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Are my 680i chipset temps normal?

Last response: in Motherboards
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January 12, 2008 7:15:33 PM

Hello,

I just bought the MSI p6n Diamond and am cooling the northbridge and southbridge in my water cooling loop, while cooling the mosfets with a sawn-off heatsink from the stock heatpipe that came with the board. The temperatures I recorded from the NB and SB were in the mid to high 50s, which rang the alarm on my cooling system and forced a shutdown. I called tech support for my cooling system (Koolance Exos-2 LX) and they said that my lack of a block on the mosfets was responsible for sending extra heat to the chipsets.

My two questions are: What are normal temperatures for the 680i chipset? and Do you agree with the Koolance tech that my lack of sufficient cooling on the mosfets is what is overheating my NB and SB?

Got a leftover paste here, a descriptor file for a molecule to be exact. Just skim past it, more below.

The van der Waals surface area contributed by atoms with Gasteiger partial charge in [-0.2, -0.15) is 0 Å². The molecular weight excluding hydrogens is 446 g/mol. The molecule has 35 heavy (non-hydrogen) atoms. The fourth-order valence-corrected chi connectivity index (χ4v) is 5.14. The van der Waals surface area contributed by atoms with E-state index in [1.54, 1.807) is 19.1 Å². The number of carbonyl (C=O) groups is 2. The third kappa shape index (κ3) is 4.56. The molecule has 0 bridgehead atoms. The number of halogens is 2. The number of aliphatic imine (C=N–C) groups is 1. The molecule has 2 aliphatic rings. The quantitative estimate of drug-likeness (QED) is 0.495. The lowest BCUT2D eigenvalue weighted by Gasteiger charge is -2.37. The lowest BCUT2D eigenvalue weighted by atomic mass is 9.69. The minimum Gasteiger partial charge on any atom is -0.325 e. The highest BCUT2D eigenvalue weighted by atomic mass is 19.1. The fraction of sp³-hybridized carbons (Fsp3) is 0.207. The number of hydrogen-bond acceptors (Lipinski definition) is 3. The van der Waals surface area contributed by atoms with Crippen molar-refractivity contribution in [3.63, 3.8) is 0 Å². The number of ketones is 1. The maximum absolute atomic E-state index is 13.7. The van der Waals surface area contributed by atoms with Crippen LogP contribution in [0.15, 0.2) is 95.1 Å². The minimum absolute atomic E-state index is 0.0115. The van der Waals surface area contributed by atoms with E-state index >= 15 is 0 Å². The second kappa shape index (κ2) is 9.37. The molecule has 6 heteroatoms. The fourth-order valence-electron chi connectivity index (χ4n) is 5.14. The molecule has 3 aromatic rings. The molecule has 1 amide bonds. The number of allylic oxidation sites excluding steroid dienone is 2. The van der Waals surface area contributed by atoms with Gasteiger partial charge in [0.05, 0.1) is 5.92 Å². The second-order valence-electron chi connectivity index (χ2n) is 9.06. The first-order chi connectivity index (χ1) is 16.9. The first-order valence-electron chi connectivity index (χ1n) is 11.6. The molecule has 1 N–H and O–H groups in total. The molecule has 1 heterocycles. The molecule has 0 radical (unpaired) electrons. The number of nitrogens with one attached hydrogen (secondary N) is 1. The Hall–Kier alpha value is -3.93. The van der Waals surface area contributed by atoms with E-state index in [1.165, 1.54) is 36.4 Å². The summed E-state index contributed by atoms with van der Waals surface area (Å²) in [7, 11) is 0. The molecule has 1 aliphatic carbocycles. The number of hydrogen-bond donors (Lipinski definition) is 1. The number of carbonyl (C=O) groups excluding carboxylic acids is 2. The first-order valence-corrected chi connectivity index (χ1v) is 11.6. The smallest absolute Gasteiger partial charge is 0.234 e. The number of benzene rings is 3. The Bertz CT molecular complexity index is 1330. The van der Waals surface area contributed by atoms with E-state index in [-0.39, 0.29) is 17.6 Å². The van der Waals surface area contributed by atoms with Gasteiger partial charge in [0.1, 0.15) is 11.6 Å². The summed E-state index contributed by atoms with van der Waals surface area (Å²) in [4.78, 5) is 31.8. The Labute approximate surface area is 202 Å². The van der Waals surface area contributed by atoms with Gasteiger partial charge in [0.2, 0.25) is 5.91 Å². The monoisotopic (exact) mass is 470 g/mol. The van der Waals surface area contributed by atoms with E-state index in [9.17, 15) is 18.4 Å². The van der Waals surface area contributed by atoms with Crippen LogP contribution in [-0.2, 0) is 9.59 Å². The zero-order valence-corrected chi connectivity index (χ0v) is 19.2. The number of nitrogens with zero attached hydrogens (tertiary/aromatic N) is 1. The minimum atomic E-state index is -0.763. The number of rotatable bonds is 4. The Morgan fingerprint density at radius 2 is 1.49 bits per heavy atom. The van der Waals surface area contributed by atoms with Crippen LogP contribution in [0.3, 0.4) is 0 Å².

Thanks.

Oh and a third question as an afterthought: what are safe temperatures for things like the cpu, NB, SB etc? While trying to get my coolant loop correct these parts easily reached temps of around 60 degrees and I want to know if they were in danger of being perma-fried.
January 15, 2008 12:25:19 PM

You haven't see how hot evga 680i chipset is. Try 80'c (on one of my friend's as I was staring at the temp readout in bios; it kept going up). Don't worry about it. nvidia says it can be up to 100'c. Most stock chipset cooling will get you 60'c-ish. After I replaced the chipset cooling with the one in my sig & another one from Noutua (very good one), the chipset temp hovers around 50'ish tops. I could strap an 80mm fan on it.

If you have arctic silver around, reseat the chipset heatsink & apply some of it. I think the problem is the heatpipe that adds all the temps together. Right now, the 680i rig I fixed has 2 separate heatsinks.

The only caveat with 680i is that the memory controller can be fried due to higher than usuall vdimm. Use a tad lower voltage than the ram's specs. i.e. ram needs 2.0v, give it 1.9v max.

http://www.evga.com/forums/tm.asp?m=61145&mpage=1&key
January 15, 2008 12:46:21 PM

Yes definitly replace the stock thermal paste. It's usually gooped up in there and I'm surprised it does anything. Just put a dot of arctic silver 5 or if you're worried about an electrical short, use arctic silver ceramique...
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